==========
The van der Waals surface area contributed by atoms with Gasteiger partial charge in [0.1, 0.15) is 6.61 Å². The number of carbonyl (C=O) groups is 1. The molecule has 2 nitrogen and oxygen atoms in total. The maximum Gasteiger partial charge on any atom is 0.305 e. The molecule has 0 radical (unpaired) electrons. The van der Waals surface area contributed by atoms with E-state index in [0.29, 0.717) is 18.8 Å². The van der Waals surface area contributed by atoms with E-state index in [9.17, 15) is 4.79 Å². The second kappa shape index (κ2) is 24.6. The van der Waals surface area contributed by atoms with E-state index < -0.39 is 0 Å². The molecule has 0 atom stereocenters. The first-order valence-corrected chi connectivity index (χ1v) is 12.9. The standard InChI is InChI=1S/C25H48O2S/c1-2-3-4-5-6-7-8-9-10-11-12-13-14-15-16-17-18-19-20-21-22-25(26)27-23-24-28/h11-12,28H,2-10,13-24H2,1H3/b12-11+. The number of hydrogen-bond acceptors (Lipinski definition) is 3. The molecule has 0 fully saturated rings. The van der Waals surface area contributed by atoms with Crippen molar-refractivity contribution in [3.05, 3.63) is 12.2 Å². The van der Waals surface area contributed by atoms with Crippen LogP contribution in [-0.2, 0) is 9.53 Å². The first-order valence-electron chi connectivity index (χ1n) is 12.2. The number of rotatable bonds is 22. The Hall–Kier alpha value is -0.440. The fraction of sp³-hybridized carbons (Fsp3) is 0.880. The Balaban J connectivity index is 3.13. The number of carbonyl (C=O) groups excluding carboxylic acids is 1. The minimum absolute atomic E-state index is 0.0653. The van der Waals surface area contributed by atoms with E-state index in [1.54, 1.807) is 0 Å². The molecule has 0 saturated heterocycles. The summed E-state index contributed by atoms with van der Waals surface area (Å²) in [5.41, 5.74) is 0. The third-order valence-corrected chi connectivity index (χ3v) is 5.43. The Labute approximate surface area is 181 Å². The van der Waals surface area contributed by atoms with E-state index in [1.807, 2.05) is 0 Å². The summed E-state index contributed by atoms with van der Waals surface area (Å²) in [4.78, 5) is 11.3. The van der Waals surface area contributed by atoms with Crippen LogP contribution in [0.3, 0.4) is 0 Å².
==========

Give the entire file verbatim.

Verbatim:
The van der Waals surface area contributed by atoms with Gasteiger partial charge in [0.1, 0.15) is 6.61 Å². The number of carbonyl (C=O) groups is 1. The molecule has 2 nitrogen and oxygen atoms in total. The maximum Gasteiger partial charge on any atom is 0.305 e. The molecule has 0 radical (unpaired) electrons. The van der Waals surface area contributed by atoms with E-state index in [0.29, 0.717) is 18.8 Å². The van der Waals surface area contributed by atoms with E-state index in [9.17, 15) is 4.79 Å². The second kappa shape index (κ2) is 24.6. The van der Waals surface area contributed by atoms with E-state index < -0.39 is 0 Å². The molecule has 0 atom stereocenters. The first-order valence-corrected chi connectivity index (χ1v) is 12.9. The standard InChI is InChI=1S/C25H48O2S/c1-2-3-4-5-6-7-8-9-10-11-12-13-14-15-16-17-18-19-20-21-22-25(26)27-23-24-28/h11-12,28H,2-10,13-24H2,1H3/b12-11+. The number of hydrogen-bond acceptors (Lipinski definition) is 3. The molecule has 0 fully saturated rings. The van der Waals surface area contributed by atoms with Crippen molar-refractivity contribution in [3.05, 3.63) is 12.2 Å². The van der Waals surface area contributed by atoms with Crippen LogP contribution in [-0.2, 0) is 9.53 Å². The first-order valence-electron chi connectivity index (χ1n) is 12.2. The number of rotatable bonds is 22. The Hall–Kier alpha value is -0.440. The fraction of sp³-hybridized carbons (Fsp3) is 0.880. The Balaban J connectivity index is 3.13. The number of carbonyl (C=O) groups excluding carboxylic acids is 1. The minimum absolute atomic E-state index is 0.0653. The van der Waals surface area contributed by atoms with E-state index in [1.54, 1.807) is 0 Å². The molecule has 0 saturated heterocycles. The summed E-state index contributed by atoms with van der Waals surface area (Å²) in [5.41, 5.74) is 0. The third-order valence-corrected chi connectivity index (χ3v) is 5.43. The Labute approximate surface area is 181 Å². The van der Waals surface area contributed by atoms with E-state index in [1.807, 2.05) is 0 Å². The summed E-state index contributed by atoms with van der Waals surface area (Å²) in [4.78, 5) is 11.3. The van der Waals surface area contributed by atoms with Crippen LogP contribution in [0.3, 0.4) is 0 Å².